Wonders of Japan
  • Autumn in Japan: Aoni Onsen in Aomori

    Nov 2020

    If it was not for the promise of surrounding fall colors and an onsen only lit up with oil lamps, I would not find my way to the wonderful Aoni Onsen in Aomori and finally connect with the onsen experience. Aoni Onsen was like a scene from one of the novels of Tanazaki with its very traditional feel with each guest perfectly playing the part.

  • Iseji Route: The Eastern Route of Kumano Kodo

    Mar 2020

    Mt. Fuji is fully visible on this overcast winter day in Honshu. It feels strange that I still get excited every single time that I get a look at the perfectly picturesque peak of Mt. Fuji.

  • Books About Japan

    May 2019

    During my travels to Japan, books about the country helped me a lot not only to enjoy my visits even more but also to partially overcome language related challenges and dive a little bit deeper into the Japanese culture.

Featured Articles
  • Scottish Highlands

    Dec 2016

    My journey started with a trip on a fast train from London to Glasgow – the trip takes around four hours and you start experiencing amazing landscape views in about fifteen minutes after the train leaves London.

  • Farewell to Fuji – Back to Canon

    Aug 2020

    Farewell to Fuji, I today sold my X-Pro II and lens set - my main camera for the last 4.5 years and probably the most beautifully designed camera ever but if we can talk of chemistry between cameras and humans, we sure did not have it.

  • I Don’t Like Airbnb

    Nov 2019

    I don’t like Airbnb. I would prefer staying at Hilton (even worse – probably even at Holiday Inn or Travelodge or Ibis) rather than staying at an Airbnb place. I prefer most of the hostels/hotels over an Airbnb apartment.

Destination Tips
  • Hatchi Hotel Kanazawa has both well maintained dorm and private rooms in a very stylish building with happening cafe on the main floor.

  • Chokichi near my hostel worked great for me as it also had some red meat selections in its menu and not only chicken (like in many yakitori places). It is also known to be welcoming to foreigners and they even have an English menu. Like in most places in Japan, they only accept cash payment so be prepared.

  • If you have a Japan rail pass, the easiest way is to take shinkansen from Tokyo (2.5 hours) or limited express thunderbird from Kyoto or Osaka. I did not have a Japan rail pass this time. I flew into Nagoya and then took the 3.5 hours long highway bus for 4,000 Yens.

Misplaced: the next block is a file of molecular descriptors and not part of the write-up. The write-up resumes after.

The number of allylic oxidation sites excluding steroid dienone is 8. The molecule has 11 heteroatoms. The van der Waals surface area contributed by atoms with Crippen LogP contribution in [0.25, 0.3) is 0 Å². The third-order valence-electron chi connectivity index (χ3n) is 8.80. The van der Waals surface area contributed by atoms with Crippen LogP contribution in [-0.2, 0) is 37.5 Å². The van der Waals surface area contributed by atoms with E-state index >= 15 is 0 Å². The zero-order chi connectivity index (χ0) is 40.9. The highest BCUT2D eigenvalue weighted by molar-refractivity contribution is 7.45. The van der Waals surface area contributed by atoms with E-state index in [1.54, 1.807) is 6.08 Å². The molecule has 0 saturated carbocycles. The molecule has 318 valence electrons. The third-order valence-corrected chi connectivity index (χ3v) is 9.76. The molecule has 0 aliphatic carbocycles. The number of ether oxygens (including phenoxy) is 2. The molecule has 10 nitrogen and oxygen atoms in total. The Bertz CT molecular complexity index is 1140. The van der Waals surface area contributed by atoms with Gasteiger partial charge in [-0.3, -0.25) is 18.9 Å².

• One other allure of Kanazawa is the fine quality of the museums hosted in the city. My two favorites are 21st Century Museum of Contemporary Art and D. T. Suzuki Museum. D. T. Suzuki Museum is dedicated to the life and works of Kanazawa born Buddhist philosopher Suzuki Daisetz Teitaro and the architecture of the museum aims to bring out the serenity that comes with Zen philosophy. . D. T. Suzuki Museum is dedicated to the life and works of Kanazawa born Buddhist philosopher Suzuki Daisetz Teitaro and the architecture of the museum aims to bring out the serenity that comes with Zen philosophy. It in my view greatly achieves its purpose. It is well worth the entrance fee of 300 Yen, which includes an English audio guide. There is a pool surrounding the museum, which at the time of my visit acted as a great mirror reflecting the colors of autumn flushing out of the surrounding small forest.


Travel Poll


Autumn in Japan


Wonders of Japan


About Me

I am Burcu. I was born in a town of chemical engineers— including both my parents—near Istanbul on the winter solstice of 1980. I think this has a lot to do with my undying love for winters and cold destinations such as Norway, Alaska, and Hokkaido, but it hardly explains why I am asleep by 9 pm every night. I spent most of my youth in Istanbul, first at a boarding school and then with family, although I was also fortunate enough to spend few years of high school and university abroad, at an age young enough to admire other cultures, places and people before prejudices sink in and the world goes crazy. As for the job department, I am a lawyer and, after spending thirteen years in a law office, I now have a part-time arrangement that allows me location independance. In my blog, you will read a lot about Japan, Norway, and Switzerland—three of my favorite destinations with astounding nature. I also occasionally write articles for magazines. I am happiest when walking, and saddest when I think of what has become of my country in the last two decades. The only people I truly envy are those fortunate enough not to know heartache for their home country, a rare privilege in this age.



Favorite Travel Habit

If I am in a city, I love to walk around during morning rush hour. That is the only time a city cannot hide its truth and pretend to be nicer than it is. I am sorry to report but Istanbul that you see during rush hour (ouch!) is what living in Istanbul feels like.



Hotels or Airbnb?

Definetly hotels. I like the transitional feel at hotels, that temporariness. It makes me feel lighter. Airbnb on the other hand makes me feel suffocated being surrounded by someone else`s life/decoration choices. I wrote more about Why I Don`t like Airbnb.



Favorite Destinations

Japan, Norway, China, Alaska and Switzerland and I think Barcelona is grossly overrated whereas Germany does not get what it deserves as a travel destination.



Where I live

Well, not in a bathtub or in an onsen but you probably still get the clue – in Japan. More specifically in Tokyo, in one of its very laid back eastern wards, Katsushika. I love it.